About Cheryl

Cheryl Zach has published over 50 books, mostly for young adult and middle grade, some for adult readers as Nicole Byrd. Her YA titles include the Southern Angel series: Hearts Divides ( which won the Virginia Romance Writers Holt Medallion), Winds of Change, A Dream of Freedom, and Last Rebellion. Her YA Runaway won the RWA Rita award, and she is a member of RWA's Hall of Fame. A military brat, she changed schools 10 times in 12 years, won a National Merit Scholarship, holds a B.A. and M.A. in English and taught school before stopping to write full time. Born in TN, she has lived in TN, TX, GA, on the MS Gulf Coast, in southern CA, in Britain and Germany and has visited most of the other states and several other countries. She has spoken at schools and workshops around the country.

What Writers Are Thankful For

Cheryl Zach

It’s November, and in the U.S., that means an annual holiday: Thanksgiving. Like everyone else, writers are thankful for loved ones: family and friends and pets; for good health; a reasonable prosperity, and a place to call home.

Writers are also thankful when the computer doesn’t eat your last and best chapter for no apparent reason. . . there’s never an apparent reason!

Writers are thankful for notebooks and pens of just the right size and color: variable according to individual. I have a friend who swears that lavender pens produce the best ideas–I wouldn’t dare argue.

Writers are thankful for odd minutes when ideas come from the strangest places.  Maybe in overcrowded waiting rooms when you’ve quietly made up life stories for every stranger coughing along side you, and suddenly the plot problem of your latest WIP seems ready to untangle itself because a character in your book has become easier to decipher.

Writers are thankful for hours when they actually get to write. Somewhere between baking the pies and marinating the green beans and wrestling with the turkey, somewhere among the blessed days of left-overs, when you sneak back to the sneakier computer, there will time to write!  And the annoying relative or dear but trying friend has surely jarred loose another promising idea. . .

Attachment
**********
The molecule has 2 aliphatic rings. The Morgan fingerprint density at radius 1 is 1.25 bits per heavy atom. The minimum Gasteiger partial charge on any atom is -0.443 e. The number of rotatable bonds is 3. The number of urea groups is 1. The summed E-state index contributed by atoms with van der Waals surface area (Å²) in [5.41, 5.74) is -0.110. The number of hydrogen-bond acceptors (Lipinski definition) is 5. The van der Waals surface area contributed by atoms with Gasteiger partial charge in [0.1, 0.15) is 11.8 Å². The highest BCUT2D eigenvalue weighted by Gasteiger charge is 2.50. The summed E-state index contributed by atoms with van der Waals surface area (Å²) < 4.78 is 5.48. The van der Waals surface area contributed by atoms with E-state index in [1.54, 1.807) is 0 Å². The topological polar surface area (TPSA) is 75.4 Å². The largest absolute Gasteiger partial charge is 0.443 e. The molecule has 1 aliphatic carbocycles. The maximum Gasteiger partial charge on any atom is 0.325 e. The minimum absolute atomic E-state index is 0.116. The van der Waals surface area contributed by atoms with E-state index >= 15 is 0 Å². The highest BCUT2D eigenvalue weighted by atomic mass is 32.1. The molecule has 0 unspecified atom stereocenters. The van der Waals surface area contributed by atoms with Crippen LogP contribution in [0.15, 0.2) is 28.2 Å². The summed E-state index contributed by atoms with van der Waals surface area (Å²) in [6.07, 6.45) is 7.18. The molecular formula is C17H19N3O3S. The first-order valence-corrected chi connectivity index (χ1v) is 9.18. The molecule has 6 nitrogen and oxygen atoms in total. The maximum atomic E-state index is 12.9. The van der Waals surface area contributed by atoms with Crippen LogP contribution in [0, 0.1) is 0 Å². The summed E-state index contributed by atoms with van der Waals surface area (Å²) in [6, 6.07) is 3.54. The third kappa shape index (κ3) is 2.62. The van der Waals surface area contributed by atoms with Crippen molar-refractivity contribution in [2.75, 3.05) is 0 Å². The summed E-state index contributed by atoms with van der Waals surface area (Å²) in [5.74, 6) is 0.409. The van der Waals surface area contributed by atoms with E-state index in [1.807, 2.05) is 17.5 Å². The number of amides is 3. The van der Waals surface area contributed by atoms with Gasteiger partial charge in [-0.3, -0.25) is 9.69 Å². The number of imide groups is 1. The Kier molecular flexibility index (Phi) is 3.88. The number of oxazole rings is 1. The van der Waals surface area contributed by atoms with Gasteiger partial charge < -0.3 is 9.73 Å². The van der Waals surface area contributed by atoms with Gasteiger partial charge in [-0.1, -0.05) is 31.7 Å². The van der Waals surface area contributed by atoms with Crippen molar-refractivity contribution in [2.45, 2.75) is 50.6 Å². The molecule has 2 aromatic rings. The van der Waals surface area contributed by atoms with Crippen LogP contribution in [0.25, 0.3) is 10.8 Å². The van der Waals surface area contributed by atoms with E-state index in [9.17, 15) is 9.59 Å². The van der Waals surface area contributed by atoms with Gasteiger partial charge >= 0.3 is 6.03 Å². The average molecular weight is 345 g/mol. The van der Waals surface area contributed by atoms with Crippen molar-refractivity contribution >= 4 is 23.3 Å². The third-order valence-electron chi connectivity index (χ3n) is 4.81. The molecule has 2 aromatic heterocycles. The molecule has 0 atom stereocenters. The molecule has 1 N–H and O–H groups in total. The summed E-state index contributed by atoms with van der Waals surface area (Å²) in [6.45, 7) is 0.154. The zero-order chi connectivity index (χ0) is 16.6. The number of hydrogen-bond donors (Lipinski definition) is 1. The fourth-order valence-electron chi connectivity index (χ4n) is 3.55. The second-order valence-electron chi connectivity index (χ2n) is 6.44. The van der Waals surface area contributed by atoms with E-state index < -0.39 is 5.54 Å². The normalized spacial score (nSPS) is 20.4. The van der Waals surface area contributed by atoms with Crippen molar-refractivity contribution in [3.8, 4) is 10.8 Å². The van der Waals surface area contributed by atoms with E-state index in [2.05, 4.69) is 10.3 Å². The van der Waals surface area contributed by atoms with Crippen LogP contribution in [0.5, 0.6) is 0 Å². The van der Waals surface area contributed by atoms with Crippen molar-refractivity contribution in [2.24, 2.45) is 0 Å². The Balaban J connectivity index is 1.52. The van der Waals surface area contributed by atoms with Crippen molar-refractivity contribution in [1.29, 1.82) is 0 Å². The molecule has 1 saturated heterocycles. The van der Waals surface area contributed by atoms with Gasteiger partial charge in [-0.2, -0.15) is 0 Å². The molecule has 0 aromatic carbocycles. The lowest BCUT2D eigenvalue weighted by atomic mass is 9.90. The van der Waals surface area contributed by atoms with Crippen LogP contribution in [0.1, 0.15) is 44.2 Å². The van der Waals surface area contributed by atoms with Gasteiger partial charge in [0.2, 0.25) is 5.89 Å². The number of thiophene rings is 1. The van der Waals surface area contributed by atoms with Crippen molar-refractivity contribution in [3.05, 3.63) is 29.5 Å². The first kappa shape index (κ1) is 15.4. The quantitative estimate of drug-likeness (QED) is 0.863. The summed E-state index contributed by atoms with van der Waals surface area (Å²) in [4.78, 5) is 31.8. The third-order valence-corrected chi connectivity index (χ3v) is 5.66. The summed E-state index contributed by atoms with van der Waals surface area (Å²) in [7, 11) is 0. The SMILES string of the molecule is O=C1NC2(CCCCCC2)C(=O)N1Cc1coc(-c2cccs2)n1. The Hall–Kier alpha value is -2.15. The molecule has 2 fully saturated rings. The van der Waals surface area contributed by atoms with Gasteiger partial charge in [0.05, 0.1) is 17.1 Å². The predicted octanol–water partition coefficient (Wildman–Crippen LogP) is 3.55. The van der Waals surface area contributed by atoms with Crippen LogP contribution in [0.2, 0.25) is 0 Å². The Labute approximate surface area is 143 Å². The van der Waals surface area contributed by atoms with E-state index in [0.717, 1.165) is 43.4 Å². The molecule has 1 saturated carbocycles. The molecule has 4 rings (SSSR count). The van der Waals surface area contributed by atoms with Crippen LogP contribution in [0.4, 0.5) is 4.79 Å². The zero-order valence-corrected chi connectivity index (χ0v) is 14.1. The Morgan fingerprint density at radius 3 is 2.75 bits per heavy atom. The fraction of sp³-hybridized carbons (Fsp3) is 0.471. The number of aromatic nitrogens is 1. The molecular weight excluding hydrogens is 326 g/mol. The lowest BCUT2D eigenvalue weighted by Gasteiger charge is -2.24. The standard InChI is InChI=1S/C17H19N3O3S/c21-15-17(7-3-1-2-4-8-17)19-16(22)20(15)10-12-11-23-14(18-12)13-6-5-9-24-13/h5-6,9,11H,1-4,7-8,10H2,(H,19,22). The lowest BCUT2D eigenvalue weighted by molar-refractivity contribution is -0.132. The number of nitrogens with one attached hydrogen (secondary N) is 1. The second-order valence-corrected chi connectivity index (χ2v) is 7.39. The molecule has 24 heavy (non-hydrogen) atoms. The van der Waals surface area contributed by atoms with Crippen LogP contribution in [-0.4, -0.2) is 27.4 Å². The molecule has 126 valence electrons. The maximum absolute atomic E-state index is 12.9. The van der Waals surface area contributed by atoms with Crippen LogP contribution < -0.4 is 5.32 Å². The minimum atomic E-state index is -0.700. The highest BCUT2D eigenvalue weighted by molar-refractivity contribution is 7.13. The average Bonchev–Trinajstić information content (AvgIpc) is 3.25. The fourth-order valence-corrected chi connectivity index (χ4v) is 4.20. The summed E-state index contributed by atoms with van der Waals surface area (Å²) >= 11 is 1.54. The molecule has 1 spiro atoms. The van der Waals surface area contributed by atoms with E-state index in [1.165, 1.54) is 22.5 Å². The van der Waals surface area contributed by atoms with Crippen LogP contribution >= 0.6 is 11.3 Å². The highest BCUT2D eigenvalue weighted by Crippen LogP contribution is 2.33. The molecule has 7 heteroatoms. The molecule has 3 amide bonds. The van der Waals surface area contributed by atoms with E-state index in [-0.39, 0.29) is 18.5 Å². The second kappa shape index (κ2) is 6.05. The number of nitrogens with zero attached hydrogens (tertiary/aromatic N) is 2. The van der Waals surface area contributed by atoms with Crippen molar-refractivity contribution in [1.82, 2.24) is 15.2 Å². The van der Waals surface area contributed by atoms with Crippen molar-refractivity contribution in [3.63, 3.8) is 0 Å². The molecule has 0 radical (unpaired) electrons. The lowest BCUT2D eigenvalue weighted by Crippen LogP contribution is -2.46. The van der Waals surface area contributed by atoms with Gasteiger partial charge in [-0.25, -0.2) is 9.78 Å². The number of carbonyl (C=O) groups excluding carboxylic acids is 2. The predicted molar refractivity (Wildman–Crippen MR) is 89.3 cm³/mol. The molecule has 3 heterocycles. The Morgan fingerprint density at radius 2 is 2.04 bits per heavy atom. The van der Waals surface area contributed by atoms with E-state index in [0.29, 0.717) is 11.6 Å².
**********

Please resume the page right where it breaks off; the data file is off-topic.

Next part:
Happy Thanksgiving.  Happy writing.




I’m back from the Society of Children’s Book Writers and Illustrators Conference in Los Angeles, as usual a terrific conference, and slowly getting over the brain overload–normal– and slightly sprained ankle–not normal–that I acquired during the week..

The good news this year is that everyone from Simon & Schuster Vice-President and Publisher Justine Chanda, who spoke about ‘The State of The State of the Industry,’ to Deborah Halverson, who gave the annual market report, (available to all SCBWI members), to various editors and agents, all agreed that children and teen publishing is in great shape, which cheered conference participants immensely.

Young adult fiction is still going strong, with the exception of dystopian novels, which are generally believed to have passed their peak.  (Personally, I never liked them that much to begin with, although some good books have come out of the trend.) Self publishing continues to be more accepted, although those who do it are urged to do it well, with careful attention to editing and book design.

One of the most interesting comments I heard, several times, was the agreement that YA novels are getting a lot of cross-over; that is, that many adults as well as teens are reading them.  No wonder, then, that so many YA novels have graced this last year’s best-seller lists. Someone, I forget who, put up a quote from TV comic Stephen Colbert, that said something like:  YA novels are regular novels that people actually read!

There were many good keynotes and many, many good workshops–I wish I could have attended twice as many as I did.  There was an editors’ panel, one composed of agents, and one with marketing and sales people.  Add that to seeing old friends and making new ones, and it was a very productive week.  (Have to come clean:  I’m on the SCBWI Board and have been a member for over 20 years, so not exactly unprejudiced, here. : )

I think most of us came home with renewed enthusiasm to get back to work. So excuse me while I switch to the WIP.


PS During the Board meeting, the dispute between Amazon and Hachette Book Group was discussed, and a statement will be released about that, soon.

Time and the Writer

Some writers I know have been discussing how unfair it is that more and more editors and agents are not responding to queries or manuscript submissions. That is, if the writer doesn’t hear back, you are to assume that the publisher or agent is not interested in your submission. If the editor does want to read more or make an offer, or if the agent is interested in representing you, of course, they do contact you, although there might be a long wait first.

The writers feel this is unprofessional and, as I noted, unfair. The editors and agents usually note that they regret this necessity, but they are receiving more and more submissions and simply do not have the time and perhaps lack the staff to send out rejections for each one.